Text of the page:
Once-approved Willowbrook mosque now in peril
A Muslim group planning to build a mosque near Willowbrook has less than 10 days to demolish an existing house on the site and begin the new construction — otherwise the project is a no-go.
That's because a permit approved by the county board is set to expire, and per county rules, construction must begin in that time period.
On Tuesday, the board refused to grant another extension that the group says would have allowed them more time to secure building permits and begin erection of the 47,000-square-foot mosque on almost 5 acres along 91st Street near Route 83.
Still, a lawyer representing the Muslim Educational and Cultural Center says he's confident construction will be under way this week.
"Typically planning for projects of this size takes quite a bit of time," said Mark Daniel, an Elmhurst attorney who represents MECCA.
When the board approved the mosque in March 2011, it came with the caveat that the permit would be valid for a year. MECCA later sought a one-year extension — the maximum allowable amount of extra time — but was granted three months.
That extension is set to expire June 22.
Daniel said there's been a lot of off-site work taking place since the project was approved, such as civil engineering, right of way evaluation and architectural design. MECCA also waited to submit its building plans to the county until after the county adopted a set of zoning law changes last October that could have allowed the installation of a 60-foot minaret.
Still, the board denied that request, in deference to neighbors who opposed the height of the minaret.
MECCA already has a building permit from Downers Grove Township, and is currently awaiting a county building permit, which would allow construction to begin, Daniel said.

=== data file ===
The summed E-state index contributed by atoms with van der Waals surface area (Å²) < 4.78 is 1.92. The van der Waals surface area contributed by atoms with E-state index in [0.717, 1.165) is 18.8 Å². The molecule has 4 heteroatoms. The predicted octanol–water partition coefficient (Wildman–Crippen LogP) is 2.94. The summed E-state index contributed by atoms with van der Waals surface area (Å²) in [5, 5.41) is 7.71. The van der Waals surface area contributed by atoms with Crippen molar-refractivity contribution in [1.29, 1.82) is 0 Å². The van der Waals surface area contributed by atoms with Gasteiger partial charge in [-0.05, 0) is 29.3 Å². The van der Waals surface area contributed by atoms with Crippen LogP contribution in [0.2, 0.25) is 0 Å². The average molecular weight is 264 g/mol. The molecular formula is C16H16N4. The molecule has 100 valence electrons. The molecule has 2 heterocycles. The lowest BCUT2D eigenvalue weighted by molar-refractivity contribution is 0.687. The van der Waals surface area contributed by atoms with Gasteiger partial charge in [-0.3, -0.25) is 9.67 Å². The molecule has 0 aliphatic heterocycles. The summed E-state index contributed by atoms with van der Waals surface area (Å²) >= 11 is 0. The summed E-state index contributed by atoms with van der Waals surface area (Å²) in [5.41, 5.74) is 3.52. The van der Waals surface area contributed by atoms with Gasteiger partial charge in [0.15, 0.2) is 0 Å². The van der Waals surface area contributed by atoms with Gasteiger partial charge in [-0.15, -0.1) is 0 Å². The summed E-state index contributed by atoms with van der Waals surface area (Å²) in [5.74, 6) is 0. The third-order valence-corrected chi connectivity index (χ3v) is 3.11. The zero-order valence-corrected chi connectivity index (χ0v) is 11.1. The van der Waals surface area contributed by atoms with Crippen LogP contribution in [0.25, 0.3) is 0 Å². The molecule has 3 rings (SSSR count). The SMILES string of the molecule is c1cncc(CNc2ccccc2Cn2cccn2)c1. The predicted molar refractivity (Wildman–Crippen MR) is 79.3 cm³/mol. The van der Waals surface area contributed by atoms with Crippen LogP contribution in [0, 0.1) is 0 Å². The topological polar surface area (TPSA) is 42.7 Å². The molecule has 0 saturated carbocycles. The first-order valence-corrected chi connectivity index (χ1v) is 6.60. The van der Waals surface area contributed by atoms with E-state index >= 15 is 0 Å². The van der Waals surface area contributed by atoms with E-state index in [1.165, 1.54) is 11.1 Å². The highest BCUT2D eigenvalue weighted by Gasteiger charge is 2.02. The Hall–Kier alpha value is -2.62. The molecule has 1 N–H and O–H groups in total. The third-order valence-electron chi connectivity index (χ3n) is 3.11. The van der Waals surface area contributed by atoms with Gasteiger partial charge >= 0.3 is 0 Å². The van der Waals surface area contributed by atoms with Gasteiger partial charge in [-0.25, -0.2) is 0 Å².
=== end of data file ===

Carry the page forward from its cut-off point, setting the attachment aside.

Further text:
Paul Hoss, the county's zoning coordinator, said he expects the final permit will be issued Wednesday, once MECCA submits a letter of credit and pays applicable fees.
"If they can't get the supports in the ground by June 22, then technically their conditional use expires and they can no longer have zoning to put a religious institution on that property," Hoss said. "They'd have to go through the zoning process again."
Board members voted 9-7 to deny MECCA's request for a one-month time extension, setting up a hurried time frame to get the necessary approvals and for construction crews to begin their work.
"Fifteen months is more than enough time to move this forward," said county board member John Curran. "On the front end they wasted an awful lot of time. Our rules mean something."
Development Committee Chairman Tony Michelassi disagreed.
"If things aren't going the way in the engineering and permitting of the property, you could have the rug pulled out from under you because we don't like how long the project is taking you — I don't like the message that's sending," he said.
Once construction begins, MECCA officials have estimated it will take about two years to complete.
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